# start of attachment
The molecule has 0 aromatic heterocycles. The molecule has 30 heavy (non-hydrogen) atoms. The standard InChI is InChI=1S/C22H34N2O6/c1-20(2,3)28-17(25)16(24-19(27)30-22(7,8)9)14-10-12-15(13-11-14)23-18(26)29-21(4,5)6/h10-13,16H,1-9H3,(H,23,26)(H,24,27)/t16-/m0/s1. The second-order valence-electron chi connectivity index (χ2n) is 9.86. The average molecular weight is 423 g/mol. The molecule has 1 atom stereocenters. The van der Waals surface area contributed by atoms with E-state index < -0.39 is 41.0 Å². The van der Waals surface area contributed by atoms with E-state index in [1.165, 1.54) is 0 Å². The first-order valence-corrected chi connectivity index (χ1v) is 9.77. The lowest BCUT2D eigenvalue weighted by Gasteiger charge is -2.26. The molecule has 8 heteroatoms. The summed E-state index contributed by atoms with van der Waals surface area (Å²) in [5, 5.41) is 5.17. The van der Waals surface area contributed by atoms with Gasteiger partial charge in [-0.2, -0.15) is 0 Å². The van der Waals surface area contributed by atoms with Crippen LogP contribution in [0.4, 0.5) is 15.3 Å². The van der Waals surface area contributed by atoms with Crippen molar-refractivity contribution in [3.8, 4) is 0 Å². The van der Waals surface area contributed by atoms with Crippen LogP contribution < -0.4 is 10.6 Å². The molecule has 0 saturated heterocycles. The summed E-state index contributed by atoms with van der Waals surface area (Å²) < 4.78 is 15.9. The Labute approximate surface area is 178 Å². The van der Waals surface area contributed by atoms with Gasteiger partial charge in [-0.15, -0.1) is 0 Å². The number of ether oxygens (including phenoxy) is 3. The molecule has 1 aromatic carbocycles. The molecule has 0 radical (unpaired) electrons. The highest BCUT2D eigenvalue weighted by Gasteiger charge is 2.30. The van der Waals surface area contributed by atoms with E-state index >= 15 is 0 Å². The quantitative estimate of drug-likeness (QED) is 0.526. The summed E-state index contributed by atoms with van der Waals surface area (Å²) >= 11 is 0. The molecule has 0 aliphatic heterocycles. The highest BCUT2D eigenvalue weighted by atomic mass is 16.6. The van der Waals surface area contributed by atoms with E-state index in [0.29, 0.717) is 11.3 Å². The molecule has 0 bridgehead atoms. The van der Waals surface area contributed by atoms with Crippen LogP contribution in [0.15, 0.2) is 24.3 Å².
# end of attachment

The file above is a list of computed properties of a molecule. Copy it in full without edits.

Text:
The molecule has 0 aromatic heterocycles. The molecule has 30 heavy (non-hydrogen) atoms. The standard InChI is InChI=1S/C22H34N2O6/c1-20(2,3)28-17(25)16(24-19(27)30-22(7,8)9)14-10-12-15(13-11-14)23-18(26)29-21(4,5)6/h10-13,16H,1-9H3,(H,23,26)(H,24,27)/t16-/m0/s1. The second-order valence-electron chi connectivity index (χ2n) is 9.86. The average molecular weight is 423 g/mol. The molecule has 1 atom stereocenters. The van der Waals surface area contributed by atoms with E-state index < -0.39 is 41.0 Å². The van der Waals surface area contributed by atoms with E-state index in [1.165, 1.54) is 0 Å². The first-order valence-corrected chi connectivity index (χ1v) is 9.77. The lowest BCUT2D eigenvalue weighted by Gasteiger charge is -2.26. The molecule has 8 heteroatoms. The summed E-state index contributed by atoms with van der Waals surface area (Å²) in [5, 5.41) is 5.17. The van der Waals surface area contributed by atoms with Gasteiger partial charge in [-0.2, -0.15) is 0 Å². The van der Waals surface area contributed by atoms with Crippen LogP contribution in [0.4, 0.5) is 15.3 Å². The van der Waals surface area contributed by atoms with Crippen molar-refractivity contribution in [3.8, 4) is 0 Å². The van der Waals surface area contributed by atoms with Crippen LogP contribution < -0.4 is 10.6 Å². The molecule has 0 saturated heterocycles. The summed E-state index contributed by atoms with van der Waals surface area (Å²) < 4.78 is 15.9. The Labute approximate surface area is 178 Å². The van der Waals surface area contributed by atoms with Gasteiger partial charge in [-0.15, -0.1) is 0 Å². The number of ether oxygens (including phenoxy) is 3. The molecule has 1 aromatic carbocycles. The molecule has 0 radical (unpaired) electrons. The highest BCUT2D eigenvalue weighted by Gasteiger charge is 2.30. The van der Waals surface area contributed by atoms with E-state index >= 15 is 0 Å². The quantitative estimate of drug-likeness (QED) is 0.526. The summed E-state index contributed by atoms with van der Waals surface area (Å²) >= 11 is 0. The molecule has 0 aliphatic heterocycles. The highest BCUT2D eigenvalue weighted by atomic mass is 16.6. The van der Waals surface area contributed by atoms with E-state index in [0.29, 0.717) is 11.3 Å². The molecule has 0 bridgehead atoms. The van der Waals surface area contributed by atoms with Crippen LogP contribution in [0.15, 0.2) is 24.3 Å².